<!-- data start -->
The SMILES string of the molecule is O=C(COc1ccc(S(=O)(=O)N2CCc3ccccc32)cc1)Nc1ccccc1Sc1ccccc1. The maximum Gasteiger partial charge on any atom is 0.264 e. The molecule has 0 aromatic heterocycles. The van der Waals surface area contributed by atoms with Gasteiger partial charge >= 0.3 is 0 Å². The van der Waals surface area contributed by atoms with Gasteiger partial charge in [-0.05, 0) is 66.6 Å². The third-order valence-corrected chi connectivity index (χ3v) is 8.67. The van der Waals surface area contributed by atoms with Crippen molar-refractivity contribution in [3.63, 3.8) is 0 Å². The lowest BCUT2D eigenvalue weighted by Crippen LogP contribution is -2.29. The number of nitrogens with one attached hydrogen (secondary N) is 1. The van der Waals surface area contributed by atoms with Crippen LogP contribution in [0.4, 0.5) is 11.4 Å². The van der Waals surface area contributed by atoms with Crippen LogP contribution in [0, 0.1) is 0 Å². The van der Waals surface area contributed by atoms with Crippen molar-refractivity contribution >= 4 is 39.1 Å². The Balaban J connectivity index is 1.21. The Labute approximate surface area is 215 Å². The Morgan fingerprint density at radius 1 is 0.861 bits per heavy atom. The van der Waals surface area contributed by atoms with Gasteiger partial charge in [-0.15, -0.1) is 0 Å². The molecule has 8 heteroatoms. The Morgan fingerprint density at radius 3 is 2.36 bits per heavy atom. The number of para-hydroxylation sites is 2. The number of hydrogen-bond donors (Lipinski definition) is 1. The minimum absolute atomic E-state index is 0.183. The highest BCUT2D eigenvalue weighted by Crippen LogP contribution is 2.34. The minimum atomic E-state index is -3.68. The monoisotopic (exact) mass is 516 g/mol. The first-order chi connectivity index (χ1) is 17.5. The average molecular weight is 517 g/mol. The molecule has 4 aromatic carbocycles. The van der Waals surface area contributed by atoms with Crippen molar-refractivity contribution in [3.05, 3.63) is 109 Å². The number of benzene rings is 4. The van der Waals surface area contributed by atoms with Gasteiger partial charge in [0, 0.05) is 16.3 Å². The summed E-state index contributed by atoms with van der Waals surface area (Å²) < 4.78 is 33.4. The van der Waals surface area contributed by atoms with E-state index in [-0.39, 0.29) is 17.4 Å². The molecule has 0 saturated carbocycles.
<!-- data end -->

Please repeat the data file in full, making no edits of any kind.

The SMILES string of the molecule is O=C(COc1ccc(S(=O)(=O)N2CCc3ccccc32)cc1)Nc1ccccc1Sc1ccccc1. The maximum Gasteiger partial charge on any atom is 0.264 e. The molecule has 0 aromatic heterocycles. The van der Waals surface area contributed by atoms with Gasteiger partial charge >= 0.3 is 0 Å². The van der Waals surface area contributed by atoms with Gasteiger partial charge in [-0.05, 0) is 66.6 Å². The third-order valence-corrected chi connectivity index (χ3v) is 8.67. The van der Waals surface area contributed by atoms with Crippen molar-refractivity contribution in [3.63, 3.8) is 0 Å². The lowest BCUT2D eigenvalue weighted by Crippen LogP contribution is -2.29. The number of nitrogens with one attached hydrogen (secondary N) is 1. The van der Waals surface area contributed by atoms with Crippen LogP contribution in [0.4, 0.5) is 11.4 Å². The van der Waals surface area contributed by atoms with Crippen LogP contribution in [0, 0.1) is 0 Å². The van der Waals surface area contributed by atoms with Crippen molar-refractivity contribution >= 4 is 39.1 Å². The Balaban J connectivity index is 1.21. The Labute approximate surface area is 215 Å². The Morgan fingerprint density at radius 1 is 0.861 bits per heavy atom. The van der Waals surface area contributed by atoms with Gasteiger partial charge in [-0.15, -0.1) is 0 Å². The molecule has 8 heteroatoms. The Morgan fingerprint density at radius 3 is 2.36 bits per heavy atom. The number of para-hydroxylation sites is 2. The number of hydrogen-bond donors (Lipinski definition) is 1. The minimum absolute atomic E-state index is 0.183. The highest BCUT2D eigenvalue weighted by Crippen LogP contribution is 2.34. The minimum atomic E-state index is -3.68. The monoisotopic (exact) mass is 516 g/mol. The first-order chi connectivity index (χ1) is 17.5. The average molecular weight is 517 g/mol. The molecule has 4 aromatic carbocycles. The van der Waals surface area contributed by atoms with Crippen molar-refractivity contribution in [3.05, 3.63) is 109 Å². The number of benzene rings is 4. The van der Waals surface area contributed by atoms with Gasteiger partial charge in [0, 0.05) is 16.3 Å². The summed E-state index contributed by atoms with van der Waals surface area (Å²) < 4.78 is 33.4. The van der Waals surface area contributed by atoms with E-state index in [-0.39, 0.29) is 17.4 Å². The molecule has 0 saturated carbocycles.